Take a deep breath and calm down. Herpes simplex virus-1 or HSV-1 causes cold sores Cold sores are small and somewhat painful blisters that usually show up on or around a person's lips. But they don't just show up on the lips. They can sometimes be inside the mouth, on the face, or even inside or on the nose. These places are the most common, but sores can appear anywhere on the body, including the genital area.
Genital herpes isn't typically caused by HSV-1; it's caused by another type of the herpes simplex virus called herpes simplex virus-2 (HSV-2) and is spread by sexual contact. But even though HSV-1 typically causes sores around the mouth and HSV-2 causes genital sores, these viruses can cause sores in either place.
HSV-1 is very common — if you have it, chances are you picked it up when you were a kid. Most people who are infected with the herpes simplex virus got it during their preschool years, most likely from close contact with someone who has it or getting kissed by an adult with the virus.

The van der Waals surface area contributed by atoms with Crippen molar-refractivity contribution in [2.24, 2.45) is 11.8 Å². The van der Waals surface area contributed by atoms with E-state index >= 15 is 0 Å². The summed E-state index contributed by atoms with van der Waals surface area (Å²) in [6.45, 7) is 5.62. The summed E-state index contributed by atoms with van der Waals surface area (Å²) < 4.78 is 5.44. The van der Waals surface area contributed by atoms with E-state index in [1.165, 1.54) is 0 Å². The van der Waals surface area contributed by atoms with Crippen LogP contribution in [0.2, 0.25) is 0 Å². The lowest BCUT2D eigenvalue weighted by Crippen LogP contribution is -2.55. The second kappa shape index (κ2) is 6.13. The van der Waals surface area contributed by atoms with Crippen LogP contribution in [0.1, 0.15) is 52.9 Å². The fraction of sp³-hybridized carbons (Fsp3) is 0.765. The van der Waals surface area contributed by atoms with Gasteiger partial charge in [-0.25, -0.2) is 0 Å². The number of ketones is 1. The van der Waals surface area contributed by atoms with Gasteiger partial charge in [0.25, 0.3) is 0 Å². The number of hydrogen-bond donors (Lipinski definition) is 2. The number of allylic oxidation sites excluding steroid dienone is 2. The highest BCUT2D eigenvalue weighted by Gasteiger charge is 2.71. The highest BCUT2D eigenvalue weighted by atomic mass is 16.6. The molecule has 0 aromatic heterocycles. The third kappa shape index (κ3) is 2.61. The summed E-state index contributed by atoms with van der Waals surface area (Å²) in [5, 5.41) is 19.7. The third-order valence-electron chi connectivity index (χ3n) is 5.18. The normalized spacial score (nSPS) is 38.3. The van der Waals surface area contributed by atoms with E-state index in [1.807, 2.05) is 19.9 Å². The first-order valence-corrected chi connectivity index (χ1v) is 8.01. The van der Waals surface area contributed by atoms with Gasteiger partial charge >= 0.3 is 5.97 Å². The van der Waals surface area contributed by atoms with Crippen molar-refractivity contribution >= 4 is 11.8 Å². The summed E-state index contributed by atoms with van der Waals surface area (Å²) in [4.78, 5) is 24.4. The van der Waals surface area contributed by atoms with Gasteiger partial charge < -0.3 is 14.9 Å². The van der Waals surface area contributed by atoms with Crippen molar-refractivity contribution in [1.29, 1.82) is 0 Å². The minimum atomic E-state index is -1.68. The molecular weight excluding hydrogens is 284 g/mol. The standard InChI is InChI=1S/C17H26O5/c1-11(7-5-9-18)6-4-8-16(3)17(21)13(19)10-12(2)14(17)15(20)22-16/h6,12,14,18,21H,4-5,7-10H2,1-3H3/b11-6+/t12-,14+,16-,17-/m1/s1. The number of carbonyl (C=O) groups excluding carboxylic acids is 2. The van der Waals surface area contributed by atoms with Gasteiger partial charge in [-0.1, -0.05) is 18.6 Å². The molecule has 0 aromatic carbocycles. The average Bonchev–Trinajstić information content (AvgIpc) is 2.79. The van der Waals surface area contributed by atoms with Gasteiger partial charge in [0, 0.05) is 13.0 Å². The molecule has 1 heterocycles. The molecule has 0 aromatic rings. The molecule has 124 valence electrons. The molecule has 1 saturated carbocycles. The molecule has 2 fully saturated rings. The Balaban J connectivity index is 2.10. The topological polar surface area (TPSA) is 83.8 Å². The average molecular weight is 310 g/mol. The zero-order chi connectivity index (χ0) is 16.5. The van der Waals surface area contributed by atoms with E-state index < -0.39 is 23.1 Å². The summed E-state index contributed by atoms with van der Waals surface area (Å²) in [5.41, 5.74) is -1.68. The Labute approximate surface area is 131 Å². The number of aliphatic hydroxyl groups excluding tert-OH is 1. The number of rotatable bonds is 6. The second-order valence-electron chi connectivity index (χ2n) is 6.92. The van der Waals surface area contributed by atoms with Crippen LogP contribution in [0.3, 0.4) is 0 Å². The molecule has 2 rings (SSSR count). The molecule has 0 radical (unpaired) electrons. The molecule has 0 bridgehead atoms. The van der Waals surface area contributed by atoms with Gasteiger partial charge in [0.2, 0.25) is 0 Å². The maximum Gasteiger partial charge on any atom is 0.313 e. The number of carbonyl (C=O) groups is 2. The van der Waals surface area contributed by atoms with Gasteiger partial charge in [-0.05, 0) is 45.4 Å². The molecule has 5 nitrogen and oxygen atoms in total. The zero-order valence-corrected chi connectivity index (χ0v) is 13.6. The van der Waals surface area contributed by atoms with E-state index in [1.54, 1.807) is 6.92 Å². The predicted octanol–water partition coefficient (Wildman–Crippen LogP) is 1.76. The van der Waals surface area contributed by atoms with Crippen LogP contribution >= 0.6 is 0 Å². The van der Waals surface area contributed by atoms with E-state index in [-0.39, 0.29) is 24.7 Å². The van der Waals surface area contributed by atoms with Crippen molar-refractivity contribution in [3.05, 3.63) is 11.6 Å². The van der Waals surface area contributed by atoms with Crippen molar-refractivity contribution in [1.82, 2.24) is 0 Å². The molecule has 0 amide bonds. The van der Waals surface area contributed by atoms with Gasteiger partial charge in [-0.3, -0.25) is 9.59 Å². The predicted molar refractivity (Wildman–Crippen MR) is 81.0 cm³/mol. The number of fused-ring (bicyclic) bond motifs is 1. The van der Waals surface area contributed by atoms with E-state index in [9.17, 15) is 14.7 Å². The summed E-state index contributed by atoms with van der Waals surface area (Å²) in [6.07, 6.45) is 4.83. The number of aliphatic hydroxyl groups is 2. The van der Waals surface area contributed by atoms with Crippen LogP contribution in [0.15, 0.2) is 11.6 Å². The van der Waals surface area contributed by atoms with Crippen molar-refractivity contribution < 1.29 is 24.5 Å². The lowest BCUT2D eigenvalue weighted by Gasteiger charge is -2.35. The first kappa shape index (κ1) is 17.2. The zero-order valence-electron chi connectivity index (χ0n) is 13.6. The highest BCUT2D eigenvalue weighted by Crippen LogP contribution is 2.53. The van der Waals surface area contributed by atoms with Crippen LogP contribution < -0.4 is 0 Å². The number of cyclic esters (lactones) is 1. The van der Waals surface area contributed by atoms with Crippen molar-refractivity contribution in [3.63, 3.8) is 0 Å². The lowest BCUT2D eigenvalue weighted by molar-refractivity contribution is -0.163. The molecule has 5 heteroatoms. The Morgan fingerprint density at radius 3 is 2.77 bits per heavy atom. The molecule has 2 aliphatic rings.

Although a person who has HSV-1 doesn't always have sores, the virus stays in the body and there's no permanent cure.
You are contagious and can spread the virus to someone ONLY when you have a cold sore. The virus spreads through direct contact — through skin contact or contact with oral or genital secretions (like through kissing). Although the virus is most contagious when a sore is present, it can still be passed on even if you can't see a sore. HSV-1 can also be spread by sharing a cup, eating utensils, or lip balm or lipstick with someone who has it.
In addition, if you or your partner gets cold sores on the mouth, the herpes simplex virus-1 can be transmitted during oral sex and cause herpes in the genital area.
You do not have to isolate yourself. Educate your friends and put an end to the nasty false rumors. I hope that all this information helps you understand what is happening in your body. It is not as serious as you have perceived it to be.